‘Managers are looking for performance rather than years spent in a job. Millennials have had to live through financial crisis and claim ownership of their careers quickly.
‘It is ignorant to stereotype an entire generation with inaccurate labels. I heartily disagree that we are self-centred and lazy. We want to have an impact in the workplace.’
All well and good — but so might a middle-aged employee who has been working their way up the career ladder for years.
Can Elle see how this promotional strategy might grate? ‘It’s easy to feel threatened by Millennial ambition,’ she concedes.
To older generations, who have lived through war and austerity, such a list of demands might seem spoilt. But to the Millennials it is entirely normal (file image) 
‘But businesses that don’t reinvent for this mindset are losing talent. A lot of people sit in a job for years and aren’t effective. This is a meritocratic, performance-driven world.’
But as well as meritocracy, many Millennials are insistent that their workplace should be one filled with beanbags and clean-eating cafes offering free artisan food.
The increasing popularity of American companies such as Google — whose London HQ boasts chill-out areas, a secret garden, and a Flower Power boardroom — mean work is not viewed so much as a way to earn a living as a lavish lifestyle choice.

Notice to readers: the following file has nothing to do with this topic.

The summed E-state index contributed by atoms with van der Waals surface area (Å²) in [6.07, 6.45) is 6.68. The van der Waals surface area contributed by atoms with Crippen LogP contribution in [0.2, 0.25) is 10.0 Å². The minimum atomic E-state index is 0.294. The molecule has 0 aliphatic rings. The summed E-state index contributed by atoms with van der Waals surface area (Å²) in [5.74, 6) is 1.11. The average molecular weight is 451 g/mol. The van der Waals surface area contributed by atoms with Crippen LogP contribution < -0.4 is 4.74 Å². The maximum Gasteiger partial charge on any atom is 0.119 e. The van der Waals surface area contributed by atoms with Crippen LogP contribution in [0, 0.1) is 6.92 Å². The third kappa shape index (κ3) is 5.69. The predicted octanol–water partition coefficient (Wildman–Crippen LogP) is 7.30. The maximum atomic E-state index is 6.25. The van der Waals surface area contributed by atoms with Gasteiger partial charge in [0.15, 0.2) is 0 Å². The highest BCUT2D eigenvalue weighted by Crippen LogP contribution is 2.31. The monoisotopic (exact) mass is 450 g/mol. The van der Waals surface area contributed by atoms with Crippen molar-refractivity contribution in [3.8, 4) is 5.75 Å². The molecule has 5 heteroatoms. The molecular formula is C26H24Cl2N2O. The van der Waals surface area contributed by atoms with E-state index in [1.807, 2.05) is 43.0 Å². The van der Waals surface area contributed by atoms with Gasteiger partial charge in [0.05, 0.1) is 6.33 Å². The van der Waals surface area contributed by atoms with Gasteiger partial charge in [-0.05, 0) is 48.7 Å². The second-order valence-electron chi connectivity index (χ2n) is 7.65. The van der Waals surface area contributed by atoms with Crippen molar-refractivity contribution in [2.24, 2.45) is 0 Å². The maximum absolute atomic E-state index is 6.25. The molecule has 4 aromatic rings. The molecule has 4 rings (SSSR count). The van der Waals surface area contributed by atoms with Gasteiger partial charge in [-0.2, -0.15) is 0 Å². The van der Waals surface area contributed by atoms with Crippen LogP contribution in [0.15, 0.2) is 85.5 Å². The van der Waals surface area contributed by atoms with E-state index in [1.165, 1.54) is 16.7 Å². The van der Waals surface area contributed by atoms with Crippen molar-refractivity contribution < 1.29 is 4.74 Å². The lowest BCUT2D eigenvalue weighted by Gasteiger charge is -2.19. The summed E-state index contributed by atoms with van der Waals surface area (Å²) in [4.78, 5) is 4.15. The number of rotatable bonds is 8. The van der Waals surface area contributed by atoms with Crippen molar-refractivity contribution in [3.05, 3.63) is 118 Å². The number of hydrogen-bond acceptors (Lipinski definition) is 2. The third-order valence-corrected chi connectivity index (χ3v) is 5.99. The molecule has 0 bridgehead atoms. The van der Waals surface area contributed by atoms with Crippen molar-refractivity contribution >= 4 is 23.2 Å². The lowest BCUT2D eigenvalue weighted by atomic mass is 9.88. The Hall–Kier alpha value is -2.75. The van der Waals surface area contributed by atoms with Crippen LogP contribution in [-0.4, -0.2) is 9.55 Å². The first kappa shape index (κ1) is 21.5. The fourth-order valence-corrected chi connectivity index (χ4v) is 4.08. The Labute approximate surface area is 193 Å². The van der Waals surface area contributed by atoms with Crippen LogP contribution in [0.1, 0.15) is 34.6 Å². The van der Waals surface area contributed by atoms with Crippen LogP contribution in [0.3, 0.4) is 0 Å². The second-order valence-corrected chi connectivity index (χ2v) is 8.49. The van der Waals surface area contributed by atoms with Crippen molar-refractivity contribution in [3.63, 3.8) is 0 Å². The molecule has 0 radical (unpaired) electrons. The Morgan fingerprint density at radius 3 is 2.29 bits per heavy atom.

‘Millennials expect a company to offer more than just money,’ says Helen Pritchard, managing director of Blue Sky Digital Marketing, an agency in Warrington, Cheshire, that runs recruitment campaigns targeting this age-group.
‘It’s all about wellbeing and development. Millennials don’t want to work in cubicles. They want open-plan offices and high ceilings. They hear about staff riding around on scooters and ball pools in boardrooms and feel that there are bigger opportunities.’
To older generations, who have lived through war and austerity, such a list of demands might seem spoilt. But to the Millennials it is entirely normal.